Well, it’s finally over. This maddening, frustrating, makes-you-want-to-tear-out-your-hair season has come to an end. Yes, there are still games left to play, but with a win by the Indians, the Red Sox are eliminated from Wild Card contention, and their season will, for the first time since 2015, end in September, not October.
It hasn’t felt right all season. It didn’t feel right when Alex Cora said last winter that Andrew Benintendi would bat leadoff instead of Mookie. It didn’t feel right when none of the starters had any semblance of a spring training. It didn’t feel right when the bullpen blew save after save, and the offense looked lifeless for games at a time. They just never got going.
There’s plenty to unpack and complain about and scrutinize from this season, but honestly, I’m too tired of it all right now. And the past is the past; it’s time to move forward. It just wasn’t our year, and that sucks. But not every year is 2004, or 2007, or 2013, or 2018.
Do we realize how lucky we are? I don’t think we do. We forget that there are teams who have never even reached the World Series, and even more teams that have never even won one. The Cleveland Indians haven’t won since Harry Truman was president. The Dodgers are going to make their 7th consecutive postseason run, but haven’t won it all since 1988.
There are teams that seem like they are in permanent rebuild-mode, and there are the Mets, and the Orioles, and so many teams of misfortune. But we, spoiled Bostonians, take for granted and assume the Red Sox will go to the postseason almost every year now. As if it’s a right, not a privilege to be earned. As if it’s always been that way.
My Great-Uncle Lee is 101 years old. Born in Boston in June 1918, an infant when they won that fall, he waited 86 years to see them Reverse The Curse. He told me last year, “I didn’t think I’d live to see it, and since then, I’ve seen four!”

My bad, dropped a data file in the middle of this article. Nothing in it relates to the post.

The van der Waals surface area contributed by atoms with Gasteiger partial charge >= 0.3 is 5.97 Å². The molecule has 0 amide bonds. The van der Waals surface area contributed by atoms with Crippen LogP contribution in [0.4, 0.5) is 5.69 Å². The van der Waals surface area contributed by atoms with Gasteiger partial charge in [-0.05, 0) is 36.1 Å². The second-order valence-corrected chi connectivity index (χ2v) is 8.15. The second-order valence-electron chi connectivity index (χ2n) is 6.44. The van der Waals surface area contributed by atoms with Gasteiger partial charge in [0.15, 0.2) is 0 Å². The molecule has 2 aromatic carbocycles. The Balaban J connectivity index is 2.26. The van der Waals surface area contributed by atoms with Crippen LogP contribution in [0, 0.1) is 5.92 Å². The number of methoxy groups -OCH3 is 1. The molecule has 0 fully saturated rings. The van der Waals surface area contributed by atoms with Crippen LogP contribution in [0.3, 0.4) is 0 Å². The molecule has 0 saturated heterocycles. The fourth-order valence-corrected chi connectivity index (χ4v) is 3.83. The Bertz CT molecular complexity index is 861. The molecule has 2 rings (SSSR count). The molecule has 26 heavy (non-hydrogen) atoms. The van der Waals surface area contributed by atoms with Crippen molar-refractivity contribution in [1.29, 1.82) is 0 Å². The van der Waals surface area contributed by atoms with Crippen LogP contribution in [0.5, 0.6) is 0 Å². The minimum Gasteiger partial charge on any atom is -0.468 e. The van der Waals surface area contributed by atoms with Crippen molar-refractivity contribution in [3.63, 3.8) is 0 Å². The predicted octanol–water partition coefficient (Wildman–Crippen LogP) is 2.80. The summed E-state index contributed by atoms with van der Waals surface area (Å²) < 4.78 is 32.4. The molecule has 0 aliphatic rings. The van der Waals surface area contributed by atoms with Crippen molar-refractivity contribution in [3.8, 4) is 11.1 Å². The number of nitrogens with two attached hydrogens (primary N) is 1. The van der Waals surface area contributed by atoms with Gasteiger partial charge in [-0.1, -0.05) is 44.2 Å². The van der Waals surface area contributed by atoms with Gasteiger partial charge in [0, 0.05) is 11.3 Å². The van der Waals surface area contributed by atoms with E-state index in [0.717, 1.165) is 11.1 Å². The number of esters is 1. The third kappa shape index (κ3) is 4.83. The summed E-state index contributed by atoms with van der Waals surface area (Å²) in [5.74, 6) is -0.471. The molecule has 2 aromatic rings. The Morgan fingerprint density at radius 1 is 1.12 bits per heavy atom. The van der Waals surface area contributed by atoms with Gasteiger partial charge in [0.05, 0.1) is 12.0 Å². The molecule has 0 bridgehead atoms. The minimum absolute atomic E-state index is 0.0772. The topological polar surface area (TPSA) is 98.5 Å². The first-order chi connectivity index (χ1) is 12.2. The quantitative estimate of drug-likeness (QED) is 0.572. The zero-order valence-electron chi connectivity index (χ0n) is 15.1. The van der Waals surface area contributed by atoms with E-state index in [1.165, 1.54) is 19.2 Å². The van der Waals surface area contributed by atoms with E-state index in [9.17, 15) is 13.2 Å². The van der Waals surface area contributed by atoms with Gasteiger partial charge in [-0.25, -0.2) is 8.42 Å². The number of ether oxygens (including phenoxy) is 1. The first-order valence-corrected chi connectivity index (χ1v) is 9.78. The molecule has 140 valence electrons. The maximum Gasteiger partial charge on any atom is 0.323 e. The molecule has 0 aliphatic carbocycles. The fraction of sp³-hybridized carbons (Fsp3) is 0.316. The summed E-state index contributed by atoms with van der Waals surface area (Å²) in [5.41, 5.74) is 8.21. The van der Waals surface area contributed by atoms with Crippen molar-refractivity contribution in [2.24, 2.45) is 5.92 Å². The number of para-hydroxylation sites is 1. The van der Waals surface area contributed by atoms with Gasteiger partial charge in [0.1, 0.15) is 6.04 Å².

If the Red Sox won every year, it would lose its meaning. If this team hadn’t fought and struggled and lost for years, 2004 wouldn’t have been the magical comeback that it was. Everything happens for a reason. We can be bummed, we can be frustrated, but we shouldn’t be greedy. We shouldn’t take what we’ve experienced in the last fifteen years for granted. I won’t even get into the other Boston sports teams and their numerous titles since the start of the millennium.
Not every year is our year. But there’s always next year. And aren’t you glad this torment is over? Imagine if they’d actually gotten to the postseason. It would have been almost comical, given how unlikely it was, and how unprepared they would have been. Instead, they get an extra month of rest, a reset button, and plenty of time to get their s*** together; all things this franchise desperately needs.
It’s finally over. And as is typical of the masochistic baseball fan, I miss the madness already.
One thought on “Postseason Perspective”
I remember us being confused when they were in Seattle about the pitchers not being ready.